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I chose Vericel (VCEL) as the Bull of the Day on November 2 when it was trading $19. I had owned this small-cap provider of revolutionary advanced cell therapies for the sports medicine and severe burn care markets in my Healthcare Innovators portfolio since July from under $15.
Here's what I wrote in my last report...
The goal of Vericel therapies is to repair or restore a patient’s damaged tissues or organs using their own cells. The company markets two autologous cell therapy products in the United States: Carticel for the treatment of cartilage defects in the knee, and Epicel for the treatment of severe burns.
It is also developing MACI (TM) for the treatment of cartilage defects in the knee, and ixmyelocel-T for the treatment of advanced heart failure due to ischemic dilated cardiomyopathy.
Sales for this small-cap are projected to launch 40% to over $170 million next year and profits are expected to vault more than 400% after a rough 2020 due to the massive hold on elective medical procedures during the COVID-19 shutdown.
And in September, Vericel announced the FDA accepted the company's filing for the recently submitted Biologics License Application (BLA) for NexoBrid® (concentrate of proteolytic enzymes enriched in bromelain) for eschar removal (debridement) in adults with deep partial-thickness and/or full-thickness thermal burns.
NexoBrid is a bromelain-based biological product containing a sterile mixture of proteolytic enzyme that selectively removes burn eschar within four hours without harming surrounding viable tissue.
(end of excerpt from Nov article)
Since then, Vericel reported a strong quarter and pipeline advancements, which sent shares on a steady surge for the past three months until they hit new all-time highs near $44 last week. Obviously, the little company got discovered by a bigger investor, or three, besides me.
But I, in my less-than-infinite wisdom took profits of 110% around $31 on Dec 30. What did I miss? We'll cover that story after we learn a little more about the company and its approach tissue restoration...
What is Cell Therapy?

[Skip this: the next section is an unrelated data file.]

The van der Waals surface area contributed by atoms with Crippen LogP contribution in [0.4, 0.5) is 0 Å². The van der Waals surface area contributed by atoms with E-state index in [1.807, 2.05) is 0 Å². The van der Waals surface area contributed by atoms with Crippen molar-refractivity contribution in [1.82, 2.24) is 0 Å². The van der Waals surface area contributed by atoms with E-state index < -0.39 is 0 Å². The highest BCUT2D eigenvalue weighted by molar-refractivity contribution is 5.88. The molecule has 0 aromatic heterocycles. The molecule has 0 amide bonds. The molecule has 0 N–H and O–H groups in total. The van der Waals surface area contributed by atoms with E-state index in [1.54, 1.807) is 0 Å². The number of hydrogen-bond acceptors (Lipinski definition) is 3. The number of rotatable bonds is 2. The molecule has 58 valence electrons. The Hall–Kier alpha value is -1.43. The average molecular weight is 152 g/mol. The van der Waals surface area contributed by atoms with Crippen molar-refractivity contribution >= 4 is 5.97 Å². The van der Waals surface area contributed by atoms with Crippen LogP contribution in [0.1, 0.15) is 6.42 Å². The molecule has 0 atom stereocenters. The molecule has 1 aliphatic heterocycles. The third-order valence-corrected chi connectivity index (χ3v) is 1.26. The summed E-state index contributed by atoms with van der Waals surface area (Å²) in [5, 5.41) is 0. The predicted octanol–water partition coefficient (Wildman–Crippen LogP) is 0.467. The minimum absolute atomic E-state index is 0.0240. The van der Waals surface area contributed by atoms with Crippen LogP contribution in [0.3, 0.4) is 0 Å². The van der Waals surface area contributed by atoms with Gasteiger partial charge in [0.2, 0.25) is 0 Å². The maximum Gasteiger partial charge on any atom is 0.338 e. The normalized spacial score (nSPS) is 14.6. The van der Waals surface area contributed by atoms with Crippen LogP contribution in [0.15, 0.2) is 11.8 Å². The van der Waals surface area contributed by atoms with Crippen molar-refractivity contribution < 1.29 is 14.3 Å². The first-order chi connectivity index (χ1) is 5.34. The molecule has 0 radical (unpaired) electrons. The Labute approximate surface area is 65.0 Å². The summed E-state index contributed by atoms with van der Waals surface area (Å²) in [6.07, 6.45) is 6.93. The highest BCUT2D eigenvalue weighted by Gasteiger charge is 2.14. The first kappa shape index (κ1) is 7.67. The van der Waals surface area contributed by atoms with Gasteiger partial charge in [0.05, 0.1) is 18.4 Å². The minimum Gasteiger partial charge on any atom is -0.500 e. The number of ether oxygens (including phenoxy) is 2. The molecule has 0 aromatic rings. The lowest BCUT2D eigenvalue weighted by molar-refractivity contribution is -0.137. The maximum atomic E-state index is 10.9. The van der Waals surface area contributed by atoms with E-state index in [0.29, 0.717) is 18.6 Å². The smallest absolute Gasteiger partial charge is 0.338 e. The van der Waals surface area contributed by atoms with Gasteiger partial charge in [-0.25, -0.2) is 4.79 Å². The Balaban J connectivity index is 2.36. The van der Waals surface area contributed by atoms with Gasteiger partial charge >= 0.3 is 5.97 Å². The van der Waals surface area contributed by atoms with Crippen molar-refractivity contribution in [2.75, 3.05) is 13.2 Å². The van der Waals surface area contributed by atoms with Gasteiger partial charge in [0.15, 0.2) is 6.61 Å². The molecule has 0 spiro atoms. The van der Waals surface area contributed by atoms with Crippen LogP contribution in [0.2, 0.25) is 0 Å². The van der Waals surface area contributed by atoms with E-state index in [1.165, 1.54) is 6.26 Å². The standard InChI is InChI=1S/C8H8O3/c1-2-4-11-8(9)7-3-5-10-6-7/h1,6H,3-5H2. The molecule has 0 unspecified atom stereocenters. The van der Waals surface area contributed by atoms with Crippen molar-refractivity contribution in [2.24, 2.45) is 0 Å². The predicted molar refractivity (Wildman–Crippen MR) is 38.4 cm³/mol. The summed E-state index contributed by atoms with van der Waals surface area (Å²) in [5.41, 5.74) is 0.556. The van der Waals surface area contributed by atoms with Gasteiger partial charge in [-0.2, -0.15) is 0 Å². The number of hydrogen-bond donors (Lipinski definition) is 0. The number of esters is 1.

Cell therapy is the infusion, injection or transplantation of whole cells back into a patient for treatment of a condition. In autologous therapy the patient is the source (donor) of their own tissue cells. With the patient acting as their own donor, the risk of rejection and the use of immunosuppressive therapy is minimized.
How does autologous cell therapy work?
The goal of cell therapy is to repair or restore damaged tissues using cells. For Vericel therapies, tissue from the patient is collected by a qualified and trained surgeon, and then processed and expanded by Vericel into a specific cell type or multicellular therapy. The patient’s own cells are then returned to the surgeon for implantation.
The Vericel Process
Vericel uses a proprietary cell-processing technology to expand naturally occurring populations of cells derived from the patient’s own tissue. Specific to the type of therapy needed, a small sample of tissue is taken from the patient. The sample is then sent to their laboratory in Cambridge Massachusetts for cellular expansion. Rigorous testing ensures the quality and viability of cells before they are delivered back to health care professionals. These cells, in conjunction with rehabilitation regimes, have demonstrated the ability to restore function to patients with serious medical conditions.
To learn more about the Vericel experience, check out their website with a great testimonial from 5-time Olympic swimmer and mom Dara Torres who has benefited greatly from the company's approach to knee cartilage restoration.
Why Did VCEL Launch Another 40% in January?
Here's what I wrote my group on Dec 30...
VCEL: Taking the Gain
Posted on 12/30/20
Portfolio is taking the big gain on Vericel (VCEL) as the stock exceeds all analyst targets ahead of potential approval for NexoBrid.
Here was a recent call on Dec 17...
Vericel initiated with an Overweight at Stephens: Analyst Chris Cooley initiated coverage of Vericel with an Overweight rating and $31 price target. The company is accelerating growth and expanding margins with clinically differentiated products to address the domestic regenerative sports and burn medicine markets, while the expected FDA approval of NexoBrid in 2021 can further enhance its rate of organic growth.